And it made me think a bit:

  • What are banks for? Could they help us all spend our money more wisely and not just be about “boring” pensions, mortgages, and savings?
  • Could a conventional bank actually pull this off? Or is it only for a tech titan? And would I trust a bank with my precious holidays? Would the bank’s ideas be a rich enough experience for me? Would it work globally?
  • If my experience could be so much better than just sharing where and when I was travelling – then what would others do for these details? And would I be willing to share it?

Where do you think the Omni-Channel Banking should go on their holidays? I’d love to hear your suggestions to alistair.ewing@cometgc.com!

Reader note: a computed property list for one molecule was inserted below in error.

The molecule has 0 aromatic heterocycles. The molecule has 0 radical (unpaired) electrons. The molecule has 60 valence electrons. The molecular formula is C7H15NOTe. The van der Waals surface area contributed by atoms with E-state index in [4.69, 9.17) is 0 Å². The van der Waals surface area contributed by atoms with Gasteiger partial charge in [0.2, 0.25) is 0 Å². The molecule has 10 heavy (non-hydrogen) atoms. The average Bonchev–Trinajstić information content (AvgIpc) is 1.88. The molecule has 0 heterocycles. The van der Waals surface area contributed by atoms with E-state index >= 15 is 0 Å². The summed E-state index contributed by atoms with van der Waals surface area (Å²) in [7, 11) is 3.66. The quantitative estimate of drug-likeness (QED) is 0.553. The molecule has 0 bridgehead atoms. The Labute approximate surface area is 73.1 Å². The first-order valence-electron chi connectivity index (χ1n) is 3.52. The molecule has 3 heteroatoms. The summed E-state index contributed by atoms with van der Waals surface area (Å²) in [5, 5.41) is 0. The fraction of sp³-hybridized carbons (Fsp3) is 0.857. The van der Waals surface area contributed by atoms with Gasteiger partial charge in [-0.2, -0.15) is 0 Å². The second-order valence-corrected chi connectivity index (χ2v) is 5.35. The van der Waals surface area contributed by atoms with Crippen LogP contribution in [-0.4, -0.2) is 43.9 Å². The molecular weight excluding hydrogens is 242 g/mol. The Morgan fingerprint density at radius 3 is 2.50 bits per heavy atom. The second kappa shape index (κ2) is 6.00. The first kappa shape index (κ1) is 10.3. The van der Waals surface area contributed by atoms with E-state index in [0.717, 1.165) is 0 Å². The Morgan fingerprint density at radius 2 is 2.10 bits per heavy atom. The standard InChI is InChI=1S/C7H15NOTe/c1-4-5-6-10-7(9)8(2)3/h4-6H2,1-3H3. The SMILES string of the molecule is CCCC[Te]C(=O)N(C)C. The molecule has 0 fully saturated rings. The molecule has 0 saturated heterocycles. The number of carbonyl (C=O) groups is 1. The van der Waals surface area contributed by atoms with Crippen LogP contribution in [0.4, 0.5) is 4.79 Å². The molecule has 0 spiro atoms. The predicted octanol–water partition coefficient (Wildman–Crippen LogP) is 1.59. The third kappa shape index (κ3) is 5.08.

Alistair Ewing

Senior Consultant with the Strategy and Insight Practice

Alistair is a Senior Consultant within the Strategy and Insights practice at Comet. For the last 20 years Alistair has delivered customer decisioning, marketing and analytics solutions to some of the world’s most customer-centric organisations, including Nationwide, Royal Bank of Scotland, Merrill Lynch and TeliaSonera. Prior to joining Comet two years ago,  Alistair held senior software product positions in Pitney Bowes, Portrait and Quadstone. Then as now, Alistair’s passion is in bringing customer insight to drive excellent customer experiences.